News |

Appeal court quashes Helsinki doorman’s conviction for ethnic discrimination

A court found that two of three indictments for discrimination brought against a nightclub bouncer had been served after the statute of limitations expired.

Yökerhon edusta.
A district court found that the club's doorman discriminated against two foreigners based on their ethnicity. Image: Silminnäkijä / Yle

An appeal court has significantly altered the sentence handed down by a district court to a bouncer convicted of discrimination following an Yle investigation. The higher court decided to dismiss some of the fines imposed by the lower court in two different cases involving discrimination.

In the first case, the district court convicted the man of discrimination and ordered him to pay a fine as well as damages to the plaintiff. The doorman was suspected of blocking Somali and Russian men from entering the establishment based on factors including their ethnicity.

However the appeal court overturned the sentence because the statute of limitations had expired. The statute of limitations for the offence is two years.

According to Finnish law, the right to appeal expires after a period of two years if the most severe penalty for the crime is one year imprisonment. The longest jail term an individual found guilty of discrimination can face in Finland is six months.

In this case, the indictment was served to the defendant more than one month after the expiration date.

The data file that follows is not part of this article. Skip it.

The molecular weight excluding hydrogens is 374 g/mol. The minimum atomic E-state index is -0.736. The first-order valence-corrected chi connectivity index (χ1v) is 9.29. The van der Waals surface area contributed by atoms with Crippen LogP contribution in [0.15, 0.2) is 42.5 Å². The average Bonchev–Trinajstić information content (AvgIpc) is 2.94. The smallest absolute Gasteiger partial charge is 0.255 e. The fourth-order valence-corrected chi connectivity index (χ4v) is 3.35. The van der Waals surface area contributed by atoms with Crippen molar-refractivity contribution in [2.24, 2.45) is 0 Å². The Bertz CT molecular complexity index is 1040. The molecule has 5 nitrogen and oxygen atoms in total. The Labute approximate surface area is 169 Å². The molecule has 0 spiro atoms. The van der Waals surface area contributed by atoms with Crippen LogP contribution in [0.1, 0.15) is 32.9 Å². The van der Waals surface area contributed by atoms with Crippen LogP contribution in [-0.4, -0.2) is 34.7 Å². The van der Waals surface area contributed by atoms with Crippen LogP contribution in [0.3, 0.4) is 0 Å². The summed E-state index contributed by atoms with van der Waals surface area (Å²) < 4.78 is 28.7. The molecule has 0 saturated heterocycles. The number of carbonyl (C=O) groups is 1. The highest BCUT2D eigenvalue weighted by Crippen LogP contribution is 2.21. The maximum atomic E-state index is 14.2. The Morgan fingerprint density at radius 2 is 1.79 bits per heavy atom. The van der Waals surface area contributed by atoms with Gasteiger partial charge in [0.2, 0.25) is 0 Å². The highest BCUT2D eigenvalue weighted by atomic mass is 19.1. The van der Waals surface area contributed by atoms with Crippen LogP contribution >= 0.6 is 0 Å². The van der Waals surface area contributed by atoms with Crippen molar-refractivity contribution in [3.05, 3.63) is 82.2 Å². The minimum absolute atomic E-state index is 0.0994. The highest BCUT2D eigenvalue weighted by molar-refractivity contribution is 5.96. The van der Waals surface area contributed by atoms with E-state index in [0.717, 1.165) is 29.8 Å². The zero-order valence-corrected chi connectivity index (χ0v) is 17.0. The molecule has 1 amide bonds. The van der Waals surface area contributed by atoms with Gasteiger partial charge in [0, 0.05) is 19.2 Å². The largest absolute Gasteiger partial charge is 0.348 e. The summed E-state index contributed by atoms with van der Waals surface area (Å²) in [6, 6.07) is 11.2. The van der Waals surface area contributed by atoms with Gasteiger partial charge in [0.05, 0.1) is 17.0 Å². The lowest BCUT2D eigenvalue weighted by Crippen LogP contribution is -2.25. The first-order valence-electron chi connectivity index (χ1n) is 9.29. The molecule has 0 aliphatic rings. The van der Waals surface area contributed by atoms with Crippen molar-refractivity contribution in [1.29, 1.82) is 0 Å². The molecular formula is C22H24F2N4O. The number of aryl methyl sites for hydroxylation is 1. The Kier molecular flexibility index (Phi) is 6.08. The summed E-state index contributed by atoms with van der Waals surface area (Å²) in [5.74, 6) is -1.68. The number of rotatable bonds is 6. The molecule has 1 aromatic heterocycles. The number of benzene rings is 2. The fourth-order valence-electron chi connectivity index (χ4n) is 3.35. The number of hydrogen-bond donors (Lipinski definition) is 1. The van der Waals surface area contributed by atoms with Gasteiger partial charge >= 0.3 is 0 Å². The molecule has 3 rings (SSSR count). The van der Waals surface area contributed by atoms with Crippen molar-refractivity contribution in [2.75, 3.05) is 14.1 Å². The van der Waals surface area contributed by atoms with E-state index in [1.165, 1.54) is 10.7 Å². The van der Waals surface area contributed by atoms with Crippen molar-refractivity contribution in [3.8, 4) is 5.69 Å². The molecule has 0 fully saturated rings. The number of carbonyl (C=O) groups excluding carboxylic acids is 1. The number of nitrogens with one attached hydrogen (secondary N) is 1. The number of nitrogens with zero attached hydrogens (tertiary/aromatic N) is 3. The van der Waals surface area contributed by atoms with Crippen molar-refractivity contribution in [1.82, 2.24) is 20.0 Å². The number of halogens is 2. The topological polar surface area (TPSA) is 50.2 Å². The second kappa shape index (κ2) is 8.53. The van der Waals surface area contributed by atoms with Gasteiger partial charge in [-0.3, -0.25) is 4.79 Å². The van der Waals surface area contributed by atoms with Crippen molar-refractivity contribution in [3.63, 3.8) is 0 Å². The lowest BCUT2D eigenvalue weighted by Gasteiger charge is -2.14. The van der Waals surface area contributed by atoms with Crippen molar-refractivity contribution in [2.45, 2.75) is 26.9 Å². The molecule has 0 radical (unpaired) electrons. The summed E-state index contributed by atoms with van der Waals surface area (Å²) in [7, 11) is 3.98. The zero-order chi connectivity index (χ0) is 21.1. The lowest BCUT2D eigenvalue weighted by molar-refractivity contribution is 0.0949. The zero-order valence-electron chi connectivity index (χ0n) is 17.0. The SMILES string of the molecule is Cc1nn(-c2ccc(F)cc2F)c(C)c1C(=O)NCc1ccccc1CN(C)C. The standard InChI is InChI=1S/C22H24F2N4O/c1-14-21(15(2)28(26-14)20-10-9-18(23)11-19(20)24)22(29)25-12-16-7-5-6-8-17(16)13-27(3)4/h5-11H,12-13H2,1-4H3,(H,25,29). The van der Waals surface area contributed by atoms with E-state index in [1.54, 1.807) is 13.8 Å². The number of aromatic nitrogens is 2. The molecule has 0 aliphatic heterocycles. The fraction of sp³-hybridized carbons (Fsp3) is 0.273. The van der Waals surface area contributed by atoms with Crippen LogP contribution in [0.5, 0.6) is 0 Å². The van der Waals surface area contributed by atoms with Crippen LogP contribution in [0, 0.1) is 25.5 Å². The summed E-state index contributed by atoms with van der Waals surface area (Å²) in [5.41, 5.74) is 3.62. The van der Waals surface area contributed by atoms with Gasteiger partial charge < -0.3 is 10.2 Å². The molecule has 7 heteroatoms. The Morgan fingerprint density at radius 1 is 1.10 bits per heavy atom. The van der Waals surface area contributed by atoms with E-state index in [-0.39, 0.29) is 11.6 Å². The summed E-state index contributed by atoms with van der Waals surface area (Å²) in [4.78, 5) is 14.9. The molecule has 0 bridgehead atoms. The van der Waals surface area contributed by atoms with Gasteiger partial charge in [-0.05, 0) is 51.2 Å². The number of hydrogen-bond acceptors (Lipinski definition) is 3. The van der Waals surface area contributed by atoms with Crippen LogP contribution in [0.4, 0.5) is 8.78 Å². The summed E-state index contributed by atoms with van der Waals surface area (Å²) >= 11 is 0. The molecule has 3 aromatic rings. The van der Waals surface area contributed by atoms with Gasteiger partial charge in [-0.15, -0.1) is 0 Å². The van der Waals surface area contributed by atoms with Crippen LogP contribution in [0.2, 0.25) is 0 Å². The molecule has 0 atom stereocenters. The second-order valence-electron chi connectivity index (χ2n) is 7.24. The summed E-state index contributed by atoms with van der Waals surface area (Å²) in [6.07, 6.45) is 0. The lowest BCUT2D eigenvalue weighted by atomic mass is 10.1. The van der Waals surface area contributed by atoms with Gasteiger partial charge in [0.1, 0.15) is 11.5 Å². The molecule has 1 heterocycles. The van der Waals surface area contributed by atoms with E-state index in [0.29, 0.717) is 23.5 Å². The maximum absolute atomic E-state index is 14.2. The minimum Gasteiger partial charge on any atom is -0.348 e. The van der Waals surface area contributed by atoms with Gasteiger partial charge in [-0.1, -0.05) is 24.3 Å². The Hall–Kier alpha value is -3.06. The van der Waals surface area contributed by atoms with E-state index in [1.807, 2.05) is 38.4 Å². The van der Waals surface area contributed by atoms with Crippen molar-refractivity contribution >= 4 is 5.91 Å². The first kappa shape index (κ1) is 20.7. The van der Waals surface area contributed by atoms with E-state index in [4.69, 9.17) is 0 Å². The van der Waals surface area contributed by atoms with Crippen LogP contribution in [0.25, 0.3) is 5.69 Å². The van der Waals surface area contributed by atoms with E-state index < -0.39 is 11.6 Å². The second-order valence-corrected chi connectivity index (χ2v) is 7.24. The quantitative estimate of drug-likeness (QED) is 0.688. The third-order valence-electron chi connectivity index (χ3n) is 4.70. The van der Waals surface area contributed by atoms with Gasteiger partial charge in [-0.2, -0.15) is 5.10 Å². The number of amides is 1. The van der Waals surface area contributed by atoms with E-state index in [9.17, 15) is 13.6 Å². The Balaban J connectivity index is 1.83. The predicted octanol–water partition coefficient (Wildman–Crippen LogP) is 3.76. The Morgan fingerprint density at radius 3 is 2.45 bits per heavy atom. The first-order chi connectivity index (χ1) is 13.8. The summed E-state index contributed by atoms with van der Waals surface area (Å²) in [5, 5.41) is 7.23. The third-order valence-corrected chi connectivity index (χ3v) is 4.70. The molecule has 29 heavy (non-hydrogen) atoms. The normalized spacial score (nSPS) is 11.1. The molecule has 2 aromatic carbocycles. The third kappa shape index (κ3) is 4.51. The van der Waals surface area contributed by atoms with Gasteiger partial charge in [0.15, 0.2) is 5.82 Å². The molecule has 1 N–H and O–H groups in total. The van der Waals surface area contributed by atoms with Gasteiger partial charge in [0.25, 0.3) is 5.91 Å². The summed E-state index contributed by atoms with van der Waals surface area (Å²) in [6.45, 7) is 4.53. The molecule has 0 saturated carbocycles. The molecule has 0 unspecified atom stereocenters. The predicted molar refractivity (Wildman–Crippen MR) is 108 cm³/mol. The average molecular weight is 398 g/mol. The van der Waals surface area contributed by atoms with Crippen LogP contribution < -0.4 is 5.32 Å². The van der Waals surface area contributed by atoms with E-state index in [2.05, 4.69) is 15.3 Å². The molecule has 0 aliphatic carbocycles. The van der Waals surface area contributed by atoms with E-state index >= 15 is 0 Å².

Second incident's decision unchanged

In the second case, the bouncer was suspected of preventing a Romanian man from entering the club for the same reason. In this case, the appeal court did not alter the sentence and the defendant was compelled to pay a 15-day fine totalling 90 euros and compensation of 800 euros.

The district court had originally ordered the doorman to a 50-day fine in both cases and to pay a total of 1,600 euros plus interest in damages to the three plaintiffs. He was also called upon to pay their legal fees.

The discrimination charges and subsequent trial arose in 2013 from Yle’s Silminnäkijä programme, in which a hidden camera was used to investigate how Finns treat foreigners in everyday situations.

The foreigners who participated in the programme were Somali, Russian and Romanian and were all long-term residents of Finland who were fluent in Finnish.

Latest in: News


Our picks